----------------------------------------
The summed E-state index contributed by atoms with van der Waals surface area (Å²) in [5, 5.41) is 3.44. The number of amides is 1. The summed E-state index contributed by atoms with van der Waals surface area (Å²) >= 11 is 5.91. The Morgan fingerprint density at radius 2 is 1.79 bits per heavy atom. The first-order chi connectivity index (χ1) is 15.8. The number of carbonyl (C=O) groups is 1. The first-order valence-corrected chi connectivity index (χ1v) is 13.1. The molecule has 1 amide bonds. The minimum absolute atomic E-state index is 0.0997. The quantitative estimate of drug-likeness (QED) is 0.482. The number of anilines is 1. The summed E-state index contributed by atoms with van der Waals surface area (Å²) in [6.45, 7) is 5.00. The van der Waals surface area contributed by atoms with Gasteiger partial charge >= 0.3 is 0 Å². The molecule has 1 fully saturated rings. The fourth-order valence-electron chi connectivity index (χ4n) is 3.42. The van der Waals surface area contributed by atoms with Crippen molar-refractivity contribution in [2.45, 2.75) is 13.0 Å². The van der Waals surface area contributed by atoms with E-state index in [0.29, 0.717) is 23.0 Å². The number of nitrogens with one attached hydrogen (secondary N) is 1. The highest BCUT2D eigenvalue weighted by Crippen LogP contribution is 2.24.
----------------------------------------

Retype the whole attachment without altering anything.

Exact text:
The summed E-state index contributed by atoms with van der Waals surface area (Å²) in [5, 5.41) is 3.44. The number of amides is 1. The summed E-state index contributed by atoms with van der Waals surface area (Å²) >= 11 is 5.91. The Morgan fingerprint density at radius 2 is 1.79 bits per heavy atom. The first-order chi connectivity index (χ1) is 15.8. The number of carbonyl (C=O) groups is 1. The first-order valence-corrected chi connectivity index (χ1v) is 13.1. The molecule has 1 amide bonds. The minimum absolute atomic E-state index is 0.0997. The quantitative estimate of drug-likeness (QED) is 0.482. The number of anilines is 1. The summed E-state index contributed by atoms with van der Waals surface area (Å²) in [6.45, 7) is 5.00. The van der Waals surface area contributed by atoms with Gasteiger partial charge >= 0.3 is 0 Å². The molecule has 1 fully saturated rings. The fourth-order valence-electron chi connectivity index (χ4n) is 3.42. The van der Waals surface area contributed by atoms with Crippen molar-refractivity contribution in [2.45, 2.75) is 13.0 Å². The van der Waals surface area contributed by atoms with E-state index in [0.29, 0.717) is 23.0 Å². The number of nitrogens with one attached hydrogen (secondary N) is 1. The highest BCUT2D eigenvalue weighted by Crippen LogP contribution is 2.24.